An ominous prediction warns of oceans filled with plastic — so much that its mass would outweigh the waters’ fish.
The World Economic Forum has published a report predicting more plastic than fish in the world’s oceans by 2050.
Plastic is everywhere: a cheap, versatile material that is — as the report notes — often used only once before being discarded.
“Plastics are the workhorse material of the modern economy – with unbeaten properties. However, they are also the ultimate single-use material,”
Martin R. Stuchtey from the McKinsey Center for Business and Environment says in the report.
The use of plastics has increased 20-fold over the last 50 years, and the report says it will double again in the next 20.
An estimated eight tonnes of plastics end up in the ocean every year, which is the equivalent of dumping the contents of a garbage truck into the ocean every minute, the report says. That is expected to double by 2050, and be four-fold by 2050.
“The best research currently available estimates that there are over 150 million tonnes of plastics in the ocean today. In a business-as-usual scenario, the ocean is expected to contain 1 tonne of plastic for every 3 tonnes of fish by 2025, and by 2050, more plastics than fish (by weight).”
Plastic takes a million years to break down. However, when recycled plastic can be made into new bottles, carpeting, and even clothing. But too often that doesn’t happen, and it’s costing the world billions, aside from the environmental effects.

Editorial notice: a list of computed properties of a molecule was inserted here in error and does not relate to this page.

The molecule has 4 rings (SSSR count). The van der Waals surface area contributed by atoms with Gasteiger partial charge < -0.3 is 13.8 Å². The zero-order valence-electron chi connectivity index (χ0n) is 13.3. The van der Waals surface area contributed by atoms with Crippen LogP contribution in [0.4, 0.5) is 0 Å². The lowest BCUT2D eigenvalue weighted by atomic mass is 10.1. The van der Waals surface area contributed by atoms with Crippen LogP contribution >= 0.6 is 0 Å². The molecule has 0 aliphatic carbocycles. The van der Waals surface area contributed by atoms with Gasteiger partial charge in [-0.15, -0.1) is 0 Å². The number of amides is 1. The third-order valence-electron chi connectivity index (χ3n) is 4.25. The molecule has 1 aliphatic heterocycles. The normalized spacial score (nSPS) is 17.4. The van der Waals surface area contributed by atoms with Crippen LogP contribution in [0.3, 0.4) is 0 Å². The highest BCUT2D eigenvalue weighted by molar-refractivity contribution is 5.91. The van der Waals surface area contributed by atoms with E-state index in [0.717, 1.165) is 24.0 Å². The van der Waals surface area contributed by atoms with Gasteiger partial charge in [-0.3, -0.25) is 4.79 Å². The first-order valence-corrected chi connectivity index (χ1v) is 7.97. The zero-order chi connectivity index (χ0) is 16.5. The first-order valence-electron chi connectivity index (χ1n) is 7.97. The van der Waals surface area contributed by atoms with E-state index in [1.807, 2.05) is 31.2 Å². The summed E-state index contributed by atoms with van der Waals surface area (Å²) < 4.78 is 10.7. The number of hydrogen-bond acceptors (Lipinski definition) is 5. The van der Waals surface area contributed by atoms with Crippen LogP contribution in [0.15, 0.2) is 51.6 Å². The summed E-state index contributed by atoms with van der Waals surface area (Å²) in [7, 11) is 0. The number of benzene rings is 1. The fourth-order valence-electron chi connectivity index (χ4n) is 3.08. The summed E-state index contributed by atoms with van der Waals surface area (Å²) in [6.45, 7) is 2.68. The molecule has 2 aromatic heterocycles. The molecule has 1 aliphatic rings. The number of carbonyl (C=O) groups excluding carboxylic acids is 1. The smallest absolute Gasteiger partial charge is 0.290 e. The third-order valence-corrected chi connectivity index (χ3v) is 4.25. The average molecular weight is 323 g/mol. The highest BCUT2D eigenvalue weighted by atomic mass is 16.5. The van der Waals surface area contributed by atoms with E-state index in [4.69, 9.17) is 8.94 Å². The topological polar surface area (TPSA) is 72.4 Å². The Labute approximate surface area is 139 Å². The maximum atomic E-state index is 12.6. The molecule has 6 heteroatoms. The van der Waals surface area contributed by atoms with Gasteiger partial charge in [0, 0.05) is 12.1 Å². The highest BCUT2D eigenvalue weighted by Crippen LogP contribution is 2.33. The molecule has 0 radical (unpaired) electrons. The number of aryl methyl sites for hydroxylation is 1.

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Canadians produce about 31 million tonnes of garbage every year, and only recycle about 30 per cent of all refuse, according to the Recycling Council of British Columbia.
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The report finds that this “linear consumption pattern” is rampant, sending trillions of dollars annually to the landfill.
“Shifting to a circular model could generate a $706 billion economic opportunity, of which a significant proportion attributable to packaging,” the report states.
The findings are based on interviews with more than 180 experts and analysis of over 200 reports.
The report urges new technologies in material design, reprocessing and renewable sourcing; increased recycling infrastructure for developing nations, and more government action on implementing policies around the use of plastics.
You can read the full report here.
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